Director duo Adil El Arbi and Bilall Fallah on charting a new path for the Bad Boys franchise
A couple of policemen — Will Smith and Martin Lawrence — are engaged in a tense battle with gun-toting mercenaries who are out to kill them. The evil leader of the gang whacks his head in the tussle, and he grows a swelling. Martin walks close to him, seemingly entranced by the size of the swelling on the guy’s head. Will implores for him to stop, but almost like in a spell, Martin can’t resist pressing the soft swelling, fascinated and disgusted in equal parts by it. This scene perhaps is the best representation of the spirit of the Bad Boys franchise, whose latest sequel, Bad Boys for Life has come out to largely positive reviews.
In this film, there is the adored police duo—Mike and Mark, there are the trigger-happy villains, there’s a lot of bloodshed, but at all times, there’s an irrepressible quest for humour. Here, we have directors of the film, Adil El Arbi and Bilall Fallah, discussing Bad Boys for Life, including the digs at the lead cast members, the depiction of police violence at a tumultuous time, and the success of the film and what it means to them.
I read that Bad Boys for Life is the highest grosser of 2020. What does this statistic mean to you?
Adil: Well, I am told that it is the most successful movie of the year, but I think we must remember that this is with an asterisk — one that says coronavirus year. If not for the pandemic, I think the James Bond film, or something else, may have eclipsed us. Regardless, this is an honour, and we are happy. The film is definitely more successful than we anticipated.
What are the challenges when there’s a gap of almost 15 years between two films in a franchise?
Bilall: The question was, were people still interested to see this film? It was also a particularly daunting challenge for us because we come from making independent films in Belgium. This project was 100 times bigger than any film we have done so far. It was hence a stressful experience too. But with the support of senior professionals like Will Smith, Martin Lawrence, and Jerry Bruckheimer (one of the producers), who had had so much experience making such films, we were able to negotiate the challenges. They trusted in us and guided us like big brothers. The objective with Bad Boys for Life was to root it in the franchise’s DNA but also bring freshness.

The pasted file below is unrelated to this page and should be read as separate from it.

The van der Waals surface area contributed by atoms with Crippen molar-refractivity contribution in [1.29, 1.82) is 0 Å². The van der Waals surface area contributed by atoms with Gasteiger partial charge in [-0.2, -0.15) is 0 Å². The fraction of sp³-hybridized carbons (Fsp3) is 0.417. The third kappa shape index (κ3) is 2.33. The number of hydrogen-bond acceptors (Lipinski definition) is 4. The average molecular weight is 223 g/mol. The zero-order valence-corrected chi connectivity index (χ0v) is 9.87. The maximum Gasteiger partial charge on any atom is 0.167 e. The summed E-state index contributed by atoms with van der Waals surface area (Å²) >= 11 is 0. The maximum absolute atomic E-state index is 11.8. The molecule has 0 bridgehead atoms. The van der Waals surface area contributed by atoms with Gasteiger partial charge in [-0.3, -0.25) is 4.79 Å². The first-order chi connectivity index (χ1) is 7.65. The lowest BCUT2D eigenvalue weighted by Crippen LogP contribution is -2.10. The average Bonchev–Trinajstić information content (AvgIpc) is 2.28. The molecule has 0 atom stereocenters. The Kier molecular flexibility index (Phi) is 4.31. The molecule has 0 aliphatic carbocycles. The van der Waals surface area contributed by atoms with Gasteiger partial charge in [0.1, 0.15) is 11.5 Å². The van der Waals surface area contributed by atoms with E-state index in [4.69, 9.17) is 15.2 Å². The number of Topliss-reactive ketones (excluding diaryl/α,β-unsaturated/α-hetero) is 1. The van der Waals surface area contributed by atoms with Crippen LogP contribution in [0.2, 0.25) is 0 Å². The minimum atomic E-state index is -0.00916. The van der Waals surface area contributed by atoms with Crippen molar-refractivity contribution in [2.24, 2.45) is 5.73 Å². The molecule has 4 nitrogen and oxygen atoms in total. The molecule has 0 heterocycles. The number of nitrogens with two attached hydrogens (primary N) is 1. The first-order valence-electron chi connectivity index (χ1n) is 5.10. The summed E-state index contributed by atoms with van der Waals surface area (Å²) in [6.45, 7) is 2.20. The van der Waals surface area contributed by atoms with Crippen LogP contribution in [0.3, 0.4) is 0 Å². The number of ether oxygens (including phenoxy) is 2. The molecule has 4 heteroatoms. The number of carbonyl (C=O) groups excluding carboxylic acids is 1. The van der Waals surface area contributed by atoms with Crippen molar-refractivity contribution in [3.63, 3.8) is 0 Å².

Adil: The senior cast members were also instrumental in bringing in all those references to the old films. They were aware of their characters, and their motivations and history. We were trusted to bring in our original flavour, our personal views while paying homage to the ’90s cinema. It was a nice balance.
There’s a constant tendency in this film to lighten up even the heaviest of emotional moments.
Bilall: I think the Mike-Mark duo is iconic for how they transition between emotions and humour. I think the more emotional a scene, the funnier it can get. It’s a grounded film in a sense, but not to the level that you need to take things too seriously.
There are plenty of digs at Will and Martin getting old. How did they take to it?
Adil: (Laughs) It came from them, actually. They didn’t want us to replicate the previous films. Their aging is an important theme in this film’s script. I think it’s also personal for both Will and Martin. When the first Bad Boys film came out, they were young stars. They are older now, and have many thoughts about their career and life… I think they both were really involved with this theme of getting older and dealing with nostalgia while looking ahead… I think it was personal for them.
Bilall: In this film, you will see that Will’s character is reluctant to move on. He’s still where he was in the ’90s, even if he’s not the same physically. We have Martin’s character telling him that they should do things differently now.
Was this a conversation you had about the depiction of police violence as well? It’s a time around the world, including in South India, where we are having renewed conversations about it, following custodial deaths.
Adil: We have a conversation in the film too, about this. Will’s character believes in resolutions through violence, but Martin’s character tells him he has to adapt. This is a more contemporary conversation. In the ’90s, films focussed on cool escapism through these buddy-cop films, but we tried to do more under the limitations of the genre.
While on social impact, I also found that angle about the villainous witch and her eventual death in the fire, to be uncomfortably reminiscent of the witch burnings that killed countless women across the world up till the 1800s.
Adil: It is still a film made with the objective of entertaining, and we tried not to make things too dramatically realist. We drew the idea from Mexican folklore where this idea of witchcraft is taken quite seriously. As for the fire, we felt it was thematically significant. And to have an end with a big fire was just… cool. The objective was always to try and make a compelling film.
The Indian television premiere of Bad Boys For Life is on &flix SD and HD, this Sunday, July 26, at 1 pm and 9 pm.